Skylarks and Scuttlebutts by Lorenz Schroter
|Skylarks and Scuttlebutts by Lorenz Schroter|
|Reviewer: Sue Magee|
|Summary: A surprisingly detailed and entertaining book of nautical trivia. It will appeal mostly to people with an interest in the sea and sailing but it was fascinating for this landlubber. Highly recommended.|
|Buy? Yes||Borrow? Yes|
|Pages: 224||Date: October 2007|
|Publisher: Granta Books|
I have a mild interest in the sea and a similar interest in trivia, so this book should have been mildly entertaining. We asked the publisher if we could see it because we thought it might be the sort of book which would make a good Christmas present, but I didn't expect to be bowled over by it.
I've seen far too many books of trivia in my time as a reviewer. What most of them have in common is that they've been written to take advantage of the market at a particular time of year and the person who gets most out of them is the author. They're rarely interesting and are usually padded with anything that is loosely relevant. This book is different. Lorenz Schroter is a travel journalist and author - and he knows his subject. What he's produced is a lovingly-crafted book full of assorted facts about all things nautical.
For instance, did you know that the total volume of water on earth is 1,385,984,610 km³ and that 96.5% of that is sea water? Water in living creatures accounts for just 0.0001% of the total. We really are that insignificant.
Not everything is quite that serious though. The most popular names given to boats in the USA are recorded and Aquaholic has been in the top ten since 2002. Other popular names? Second Wind, Reel Time, Knot Working and Plan B.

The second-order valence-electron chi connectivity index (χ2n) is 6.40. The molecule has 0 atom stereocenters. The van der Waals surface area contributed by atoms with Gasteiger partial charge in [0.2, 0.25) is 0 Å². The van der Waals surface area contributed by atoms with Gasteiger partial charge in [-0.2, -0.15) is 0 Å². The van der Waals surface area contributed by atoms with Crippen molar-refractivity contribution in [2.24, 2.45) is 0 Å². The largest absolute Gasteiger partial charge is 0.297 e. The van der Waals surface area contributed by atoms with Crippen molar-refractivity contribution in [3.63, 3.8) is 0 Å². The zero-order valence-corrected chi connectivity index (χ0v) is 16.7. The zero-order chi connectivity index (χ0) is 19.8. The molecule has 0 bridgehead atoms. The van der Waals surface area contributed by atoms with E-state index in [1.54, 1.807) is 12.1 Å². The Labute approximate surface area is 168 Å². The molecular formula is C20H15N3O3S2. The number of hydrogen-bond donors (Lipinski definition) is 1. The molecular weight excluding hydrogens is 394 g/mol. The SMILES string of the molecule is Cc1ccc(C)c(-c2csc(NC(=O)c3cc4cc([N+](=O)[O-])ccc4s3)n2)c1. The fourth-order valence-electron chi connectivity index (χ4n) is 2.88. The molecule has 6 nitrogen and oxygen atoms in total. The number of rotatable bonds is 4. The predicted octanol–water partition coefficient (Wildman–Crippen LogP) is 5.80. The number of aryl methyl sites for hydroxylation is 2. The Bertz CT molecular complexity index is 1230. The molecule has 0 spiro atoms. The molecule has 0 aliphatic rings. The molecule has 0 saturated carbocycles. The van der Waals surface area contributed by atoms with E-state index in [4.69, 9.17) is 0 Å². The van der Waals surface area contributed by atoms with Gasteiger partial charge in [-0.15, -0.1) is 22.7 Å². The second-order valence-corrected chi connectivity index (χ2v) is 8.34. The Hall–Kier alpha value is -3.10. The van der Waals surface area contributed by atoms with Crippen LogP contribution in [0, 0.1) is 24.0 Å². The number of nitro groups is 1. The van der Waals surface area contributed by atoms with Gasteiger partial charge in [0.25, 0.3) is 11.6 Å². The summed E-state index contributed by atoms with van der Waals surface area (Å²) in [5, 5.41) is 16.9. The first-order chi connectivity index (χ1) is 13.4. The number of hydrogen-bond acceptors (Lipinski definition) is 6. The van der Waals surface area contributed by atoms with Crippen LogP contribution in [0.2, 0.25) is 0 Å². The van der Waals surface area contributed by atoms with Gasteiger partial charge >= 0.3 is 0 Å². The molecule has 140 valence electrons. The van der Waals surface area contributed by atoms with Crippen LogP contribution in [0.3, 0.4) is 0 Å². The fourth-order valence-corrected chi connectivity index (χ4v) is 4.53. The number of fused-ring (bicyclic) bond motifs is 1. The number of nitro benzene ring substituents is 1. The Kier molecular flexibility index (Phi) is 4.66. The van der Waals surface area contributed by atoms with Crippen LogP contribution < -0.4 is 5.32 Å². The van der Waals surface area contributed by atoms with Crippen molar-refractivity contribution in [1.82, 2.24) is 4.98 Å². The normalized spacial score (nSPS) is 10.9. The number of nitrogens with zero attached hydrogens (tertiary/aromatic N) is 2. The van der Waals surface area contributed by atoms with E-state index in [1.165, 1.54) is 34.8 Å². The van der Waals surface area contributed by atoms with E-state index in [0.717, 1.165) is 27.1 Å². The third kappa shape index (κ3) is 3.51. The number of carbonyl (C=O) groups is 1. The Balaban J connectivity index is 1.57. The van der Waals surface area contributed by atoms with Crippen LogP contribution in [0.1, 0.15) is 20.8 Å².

The book was sufficiently entertaining to keep me occupied through four plane journeys over three days earlier this month. It even provoked a couple of conversations with fellow passengers. We had quite a discussion on the ten best sea films. For me it's The Cruel Sea - it used to be on so regularly at Christmas that I'm word-perfect on the script, but the younger element went for Titanic. She said it was because of the special effects, but I wasn't entirely convinced. A young man started talking about the best wrecks and I wondered what had provoked the thought.
It's an excellent book to pick through, reading what catches the eye, but it's surprisingly good if you simply sit and read as I did. There's no particular formal arrangement of the snippets, but I did sense broad themes emerging. Several pieces about birds appeared in close proximity and some recipes had my mouth watering.
You might be wondering about the origin of the title of the book. Well, skylarking is the act of running about the rigging of a vessel in sport (only for those with a strong grip and good head for heights) and a scuttlebutt was a water cask on a ship. As this was where sailor exchanged gossip when they gathered for a drink it became a common term for rumours - or those who passed them on.
I'd like to thank the publishers for sending a copy of this book to The Bookbag.
If you are a sailor we can recommend Ellen MacArthur's autobiography Taking On The World.
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Oh, considering that I have a prfessional interest in the trivia and a substantial (and, erm, genetic) interest in the sea, I should buy it now!
You'll enjoy it, Magda!